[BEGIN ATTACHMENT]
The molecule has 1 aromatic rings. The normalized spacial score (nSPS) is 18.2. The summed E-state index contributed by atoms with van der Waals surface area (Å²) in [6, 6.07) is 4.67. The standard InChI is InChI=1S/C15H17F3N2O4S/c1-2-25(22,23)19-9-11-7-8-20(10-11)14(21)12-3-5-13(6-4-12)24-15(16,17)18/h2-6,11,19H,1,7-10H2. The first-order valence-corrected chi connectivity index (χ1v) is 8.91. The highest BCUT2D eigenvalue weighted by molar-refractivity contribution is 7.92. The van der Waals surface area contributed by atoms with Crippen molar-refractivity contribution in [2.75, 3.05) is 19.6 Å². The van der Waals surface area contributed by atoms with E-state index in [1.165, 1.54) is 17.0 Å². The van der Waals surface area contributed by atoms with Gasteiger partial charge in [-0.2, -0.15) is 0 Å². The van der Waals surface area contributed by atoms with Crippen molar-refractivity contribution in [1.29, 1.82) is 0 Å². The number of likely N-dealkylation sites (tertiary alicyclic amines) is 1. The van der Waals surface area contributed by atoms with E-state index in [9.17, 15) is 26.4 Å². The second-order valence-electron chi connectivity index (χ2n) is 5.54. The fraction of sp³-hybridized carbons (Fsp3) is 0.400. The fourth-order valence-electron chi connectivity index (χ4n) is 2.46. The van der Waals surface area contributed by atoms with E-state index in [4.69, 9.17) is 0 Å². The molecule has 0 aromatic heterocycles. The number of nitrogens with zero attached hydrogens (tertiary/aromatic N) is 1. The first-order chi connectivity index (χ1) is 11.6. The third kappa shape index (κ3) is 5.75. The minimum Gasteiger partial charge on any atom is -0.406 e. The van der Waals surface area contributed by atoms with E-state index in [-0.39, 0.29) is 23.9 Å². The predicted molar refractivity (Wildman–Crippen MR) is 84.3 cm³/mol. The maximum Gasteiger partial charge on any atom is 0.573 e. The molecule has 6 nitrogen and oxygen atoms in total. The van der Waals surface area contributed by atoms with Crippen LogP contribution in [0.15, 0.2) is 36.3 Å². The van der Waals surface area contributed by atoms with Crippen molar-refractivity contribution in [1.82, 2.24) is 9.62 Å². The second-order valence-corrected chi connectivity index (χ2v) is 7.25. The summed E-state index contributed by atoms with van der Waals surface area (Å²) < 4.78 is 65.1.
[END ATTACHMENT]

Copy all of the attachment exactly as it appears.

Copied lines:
The molecule has 1 aromatic rings. The normalized spacial score (nSPS) is 18.2. The summed E-state index contributed by atoms with van der Waals surface area (Å²) in [6, 6.07) is 4.67. The standard InChI is InChI=1S/C15H17F3N2O4S/c1-2-25(22,23)19-9-11-7-8-20(10-11)14(21)12-3-5-13(6-4-12)24-15(16,17)18/h2-6,11,19H,1,7-10H2. The first-order valence-corrected chi connectivity index (χ1v) is 8.91. The highest BCUT2D eigenvalue weighted by molar-refractivity contribution is 7.92. The van der Waals surface area contributed by atoms with Crippen molar-refractivity contribution in [2.75, 3.05) is 19.6 Å². The van der Waals surface area contributed by atoms with E-state index in [1.165, 1.54) is 17.0 Å². The van der Waals surface area contributed by atoms with Gasteiger partial charge in [-0.2, -0.15) is 0 Å². The van der Waals surface area contributed by atoms with Crippen molar-refractivity contribution in [1.29, 1.82) is 0 Å². The number of likely N-dealkylation sites (tertiary alicyclic amines) is 1. The van der Waals surface area contributed by atoms with E-state index in [9.17, 15) is 26.4 Å². The second-order valence-electron chi connectivity index (χ2n) is 5.54. The fraction of sp³-hybridized carbons (Fsp3) is 0.400. The fourth-order valence-electron chi connectivity index (χ4n) is 2.46. The van der Waals surface area contributed by atoms with E-state index in [4.69, 9.17) is 0 Å². The molecule has 0 aromatic heterocycles. The number of nitrogens with zero attached hydrogens (tertiary/aromatic N) is 1. The first-order chi connectivity index (χ1) is 11.6. The third kappa shape index (κ3) is 5.75. The minimum Gasteiger partial charge on any atom is -0.406 e. The van der Waals surface area contributed by atoms with E-state index in [-0.39, 0.29) is 23.9 Å². The predicted molar refractivity (Wildman–Crippen MR) is 84.3 cm³/mol. The maximum Gasteiger partial charge on any atom is 0.573 e. The molecule has 6 nitrogen and oxygen atoms in total. The van der Waals surface area contributed by atoms with Crippen LogP contribution in [0.15, 0.2) is 36.3 Å². The van der Waals surface area contributed by atoms with Crippen molar-refractivity contribution in [1.82, 2.24) is 9.62 Å². The second-order valence-corrected chi connectivity index (χ2v) is 7.25. The summed E-state index contributed by atoms with van der Waals surface area (Å²) < 4.78 is 65.1.